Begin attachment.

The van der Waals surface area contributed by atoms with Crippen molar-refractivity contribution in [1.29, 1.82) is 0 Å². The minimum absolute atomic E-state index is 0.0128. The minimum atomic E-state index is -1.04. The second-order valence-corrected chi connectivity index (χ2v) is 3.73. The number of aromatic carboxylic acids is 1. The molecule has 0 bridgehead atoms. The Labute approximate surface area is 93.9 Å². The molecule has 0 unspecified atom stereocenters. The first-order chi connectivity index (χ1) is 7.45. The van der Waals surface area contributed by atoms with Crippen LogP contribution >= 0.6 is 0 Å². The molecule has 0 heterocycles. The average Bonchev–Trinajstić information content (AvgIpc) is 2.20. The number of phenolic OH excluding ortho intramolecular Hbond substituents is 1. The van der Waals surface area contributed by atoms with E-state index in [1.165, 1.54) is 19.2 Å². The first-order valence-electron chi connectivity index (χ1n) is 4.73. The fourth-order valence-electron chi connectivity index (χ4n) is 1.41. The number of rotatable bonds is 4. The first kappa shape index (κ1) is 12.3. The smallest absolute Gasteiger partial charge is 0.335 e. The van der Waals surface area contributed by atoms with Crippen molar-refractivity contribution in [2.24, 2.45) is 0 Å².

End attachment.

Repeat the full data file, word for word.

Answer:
The van der Waals surface area contributed by atoms with Crippen molar-refractivity contribution in [1.29, 1.82) is 0 Å². The minimum absolute atomic E-state index is 0.0128. The minimum atomic E-state index is -1.04. The second-order valence-corrected chi connectivity index (χ2v) is 3.73. The number of aromatic carboxylic acids is 1. The molecule has 0 bridgehead atoms. The Labute approximate surface area is 93.9 Å². The molecule has 0 unspecified atom stereocenters. The first-order chi connectivity index (χ1) is 7.45. The van der Waals surface area contributed by atoms with Crippen LogP contribution >= 0.6 is 0 Å². The molecule has 0 heterocycles. The average Bonchev–Trinajstić information content (AvgIpc) is 2.20. The number of phenolic OH excluding ortho intramolecular Hbond substituents is 1. The van der Waals surface area contributed by atoms with E-state index in [1.165, 1.54) is 19.2 Å². The first-order valence-electron chi connectivity index (χ1n) is 4.73. The fourth-order valence-electron chi connectivity index (χ4n) is 1.41. The number of rotatable bonds is 4. The first kappa shape index (κ1) is 12.3. The smallest absolute Gasteiger partial charge is 0.335 e. The van der Waals surface area contributed by atoms with Crippen molar-refractivity contribution in [2.24, 2.45) is 0 Å².